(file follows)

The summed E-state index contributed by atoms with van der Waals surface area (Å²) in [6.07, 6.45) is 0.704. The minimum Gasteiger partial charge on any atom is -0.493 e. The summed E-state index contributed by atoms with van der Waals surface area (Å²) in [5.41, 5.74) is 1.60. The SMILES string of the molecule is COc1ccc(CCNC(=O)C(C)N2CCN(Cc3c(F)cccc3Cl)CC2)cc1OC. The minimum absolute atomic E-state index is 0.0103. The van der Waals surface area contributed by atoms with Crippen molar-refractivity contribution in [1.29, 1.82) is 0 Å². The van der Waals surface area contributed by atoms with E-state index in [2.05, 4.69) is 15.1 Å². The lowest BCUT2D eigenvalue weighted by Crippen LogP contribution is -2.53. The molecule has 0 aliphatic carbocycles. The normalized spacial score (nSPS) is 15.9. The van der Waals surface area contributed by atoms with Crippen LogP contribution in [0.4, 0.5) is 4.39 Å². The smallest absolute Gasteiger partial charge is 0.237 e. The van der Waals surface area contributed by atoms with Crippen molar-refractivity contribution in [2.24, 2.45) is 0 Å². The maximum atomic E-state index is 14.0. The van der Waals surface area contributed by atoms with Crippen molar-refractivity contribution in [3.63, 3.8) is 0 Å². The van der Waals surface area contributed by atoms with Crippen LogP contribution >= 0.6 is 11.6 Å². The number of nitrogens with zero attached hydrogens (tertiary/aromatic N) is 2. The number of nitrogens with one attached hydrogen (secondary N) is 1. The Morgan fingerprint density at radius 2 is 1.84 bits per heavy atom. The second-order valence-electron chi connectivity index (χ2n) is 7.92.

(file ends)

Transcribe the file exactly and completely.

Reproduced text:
The summed E-state index contributed by atoms with van der Waals surface area (Å²) in [6.07, 6.45) is 0.704. The minimum Gasteiger partial charge on any atom is -0.493 e. The summed E-state index contributed by atoms with van der Waals surface area (Å²) in [5.41, 5.74) is 1.60. The SMILES string of the molecule is COc1ccc(CCNC(=O)C(C)N2CCN(Cc3c(F)cccc3Cl)CC2)cc1OC. The minimum absolute atomic E-state index is 0.0103. The van der Waals surface area contributed by atoms with Crippen molar-refractivity contribution in [1.29, 1.82) is 0 Å². The van der Waals surface area contributed by atoms with E-state index in [2.05, 4.69) is 15.1 Å². The lowest BCUT2D eigenvalue weighted by Crippen LogP contribution is -2.53. The molecule has 0 aliphatic carbocycles. The normalized spacial score (nSPS) is 15.9. The van der Waals surface area contributed by atoms with Crippen LogP contribution in [0.4, 0.5) is 4.39 Å². The smallest absolute Gasteiger partial charge is 0.237 e. The van der Waals surface area contributed by atoms with Crippen molar-refractivity contribution in [2.24, 2.45) is 0 Å². The maximum atomic E-state index is 14.0. The van der Waals surface area contributed by atoms with Crippen molar-refractivity contribution in [3.63, 3.8) is 0 Å². The van der Waals surface area contributed by atoms with Crippen LogP contribution >= 0.6 is 11.6 Å². The number of nitrogens with zero attached hydrogens (tertiary/aromatic N) is 2. The number of nitrogens with one attached hydrogen (secondary N) is 1. The Morgan fingerprint density at radius 2 is 1.84 bits per heavy atom. The second-order valence-electron chi connectivity index (χ2n) is 7.92.